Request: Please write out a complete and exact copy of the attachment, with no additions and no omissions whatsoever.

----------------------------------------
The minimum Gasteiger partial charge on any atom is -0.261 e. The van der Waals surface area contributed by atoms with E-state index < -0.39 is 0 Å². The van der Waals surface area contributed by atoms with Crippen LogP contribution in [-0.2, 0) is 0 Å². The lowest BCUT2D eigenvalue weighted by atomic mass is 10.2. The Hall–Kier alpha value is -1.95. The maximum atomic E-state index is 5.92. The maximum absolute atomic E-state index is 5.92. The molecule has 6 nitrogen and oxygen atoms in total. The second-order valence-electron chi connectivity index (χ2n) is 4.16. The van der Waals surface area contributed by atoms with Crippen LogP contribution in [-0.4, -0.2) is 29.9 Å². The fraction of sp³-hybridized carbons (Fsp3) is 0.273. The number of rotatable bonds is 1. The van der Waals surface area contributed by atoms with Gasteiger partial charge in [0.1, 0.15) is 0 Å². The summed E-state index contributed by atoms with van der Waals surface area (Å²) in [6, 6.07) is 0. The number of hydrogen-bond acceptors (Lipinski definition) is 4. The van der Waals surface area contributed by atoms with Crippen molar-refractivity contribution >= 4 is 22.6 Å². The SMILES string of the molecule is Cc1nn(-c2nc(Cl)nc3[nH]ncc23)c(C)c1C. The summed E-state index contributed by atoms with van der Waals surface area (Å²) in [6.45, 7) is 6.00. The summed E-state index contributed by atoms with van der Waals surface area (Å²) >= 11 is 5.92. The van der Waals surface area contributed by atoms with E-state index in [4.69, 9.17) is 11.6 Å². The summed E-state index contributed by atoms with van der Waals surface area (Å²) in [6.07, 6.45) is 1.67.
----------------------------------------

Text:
The minimum Gasteiger partial charge on any atom is -0.261 e. The van der Waals surface area contributed by atoms with E-state index < -0.39 is 0 Å². The van der Waals surface area contributed by atoms with Crippen LogP contribution in [-0.2, 0) is 0 Å². The lowest BCUT2D eigenvalue weighted by atomic mass is 10.2. The Hall–Kier alpha value is -1.95. The maximum atomic E-state index is 5.92. The maximum absolute atomic E-state index is 5.92. The molecule has 6 nitrogen and oxygen atoms in total. The second-order valence-electron chi connectivity index (χ2n) is 4.16. The van der Waals surface area contributed by atoms with Crippen LogP contribution in [-0.4, -0.2) is 29.9 Å². The fraction of sp³-hybridized carbons (Fsp3) is 0.273. The number of rotatable bonds is 1. The van der Waals surface area contributed by atoms with Gasteiger partial charge in [0.1, 0.15) is 0 Å². The summed E-state index contributed by atoms with van der Waals surface area (Å²) in [6, 6.07) is 0. The number of hydrogen-bond acceptors (Lipinski definition) is 4. The van der Waals surface area contributed by atoms with Crippen molar-refractivity contribution >= 4 is 22.6 Å². The SMILES string of the molecule is Cc1nn(-c2nc(Cl)nc3[nH]ncc23)c(C)c1C. The summed E-state index contributed by atoms with van der Waals surface area (Å²) in [6.45, 7) is 6.00. The summed E-state index contributed by atoms with van der Waals surface area (Å²) >= 11 is 5.92. The van der Waals surface area contributed by atoms with E-state index in [4.69, 9.17) is 11.6 Å². The summed E-state index contributed by atoms with van der Waals surface area (Å²) in [6.07, 6.45) is 1.67.